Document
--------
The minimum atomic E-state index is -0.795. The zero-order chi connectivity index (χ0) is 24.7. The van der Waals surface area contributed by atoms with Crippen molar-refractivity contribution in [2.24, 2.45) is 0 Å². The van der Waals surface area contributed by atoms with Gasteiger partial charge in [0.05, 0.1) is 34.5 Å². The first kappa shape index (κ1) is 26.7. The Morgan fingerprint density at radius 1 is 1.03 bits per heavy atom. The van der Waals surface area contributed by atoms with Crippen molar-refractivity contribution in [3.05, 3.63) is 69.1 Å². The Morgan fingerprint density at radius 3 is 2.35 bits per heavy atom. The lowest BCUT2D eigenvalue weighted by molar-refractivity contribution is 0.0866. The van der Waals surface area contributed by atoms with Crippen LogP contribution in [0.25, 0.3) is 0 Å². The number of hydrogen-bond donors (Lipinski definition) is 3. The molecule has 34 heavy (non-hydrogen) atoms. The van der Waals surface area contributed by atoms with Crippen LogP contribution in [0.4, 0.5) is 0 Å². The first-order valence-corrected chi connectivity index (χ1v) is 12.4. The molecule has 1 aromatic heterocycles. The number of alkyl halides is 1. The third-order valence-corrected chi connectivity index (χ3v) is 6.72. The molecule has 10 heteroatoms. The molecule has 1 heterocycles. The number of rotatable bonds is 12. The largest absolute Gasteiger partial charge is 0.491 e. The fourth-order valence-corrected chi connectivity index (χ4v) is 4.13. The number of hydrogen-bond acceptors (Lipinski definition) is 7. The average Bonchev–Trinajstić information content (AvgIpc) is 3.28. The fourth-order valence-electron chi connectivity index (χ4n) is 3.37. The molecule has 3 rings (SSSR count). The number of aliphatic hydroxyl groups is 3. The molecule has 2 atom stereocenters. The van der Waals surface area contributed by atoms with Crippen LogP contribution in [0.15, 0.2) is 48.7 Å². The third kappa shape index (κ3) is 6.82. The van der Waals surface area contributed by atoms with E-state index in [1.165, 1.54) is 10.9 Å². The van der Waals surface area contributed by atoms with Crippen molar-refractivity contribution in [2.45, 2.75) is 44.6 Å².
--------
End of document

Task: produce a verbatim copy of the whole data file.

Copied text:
The minimum atomic E-state index is -0.795. The zero-order chi connectivity index (χ0) is 24.7. The van der Waals surface area contributed by atoms with Crippen molar-refractivity contribution in [2.24, 2.45) is 0 Å². The van der Waals surface area contributed by atoms with Gasteiger partial charge in [0.05, 0.1) is 34.5 Å². The first kappa shape index (κ1) is 26.7. The Morgan fingerprint density at radius 1 is 1.03 bits per heavy atom. The van der Waals surface area contributed by atoms with Crippen molar-refractivity contribution in [3.05, 3.63) is 69.1 Å². The Morgan fingerprint density at radius 3 is 2.35 bits per heavy atom. The lowest BCUT2D eigenvalue weighted by molar-refractivity contribution is 0.0866. The van der Waals surface area contributed by atoms with Crippen LogP contribution in [0.25, 0.3) is 0 Å². The number of hydrogen-bond donors (Lipinski definition) is 3. The molecule has 34 heavy (non-hydrogen) atoms. The van der Waals surface area contributed by atoms with Crippen LogP contribution in [0.4, 0.5) is 0 Å². The first-order valence-corrected chi connectivity index (χ1v) is 12.4. The molecule has 1 aromatic heterocycles. The number of alkyl halides is 1. The third-order valence-corrected chi connectivity index (χ3v) is 6.72. The molecule has 10 heteroatoms. The molecule has 1 heterocycles. The number of rotatable bonds is 12. The largest absolute Gasteiger partial charge is 0.491 e. The fourth-order valence-corrected chi connectivity index (χ4v) is 4.13. The number of hydrogen-bond acceptors (Lipinski definition) is 7. The average Bonchev–Trinajstić information content (AvgIpc) is 3.28. The fourth-order valence-electron chi connectivity index (χ4n) is 3.37. The molecule has 3 rings (SSSR count). The number of aliphatic hydroxyl groups is 3. The molecule has 2 atom stereocenters. The van der Waals surface area contributed by atoms with Crippen LogP contribution in [0.15, 0.2) is 48.7 Å². The third kappa shape index (κ3) is 6.82. The van der Waals surface area contributed by atoms with E-state index in [1.165, 1.54) is 10.9 Å². The van der Waals surface area contributed by atoms with Crippen molar-refractivity contribution in [2.45, 2.75) is 44.6 Å².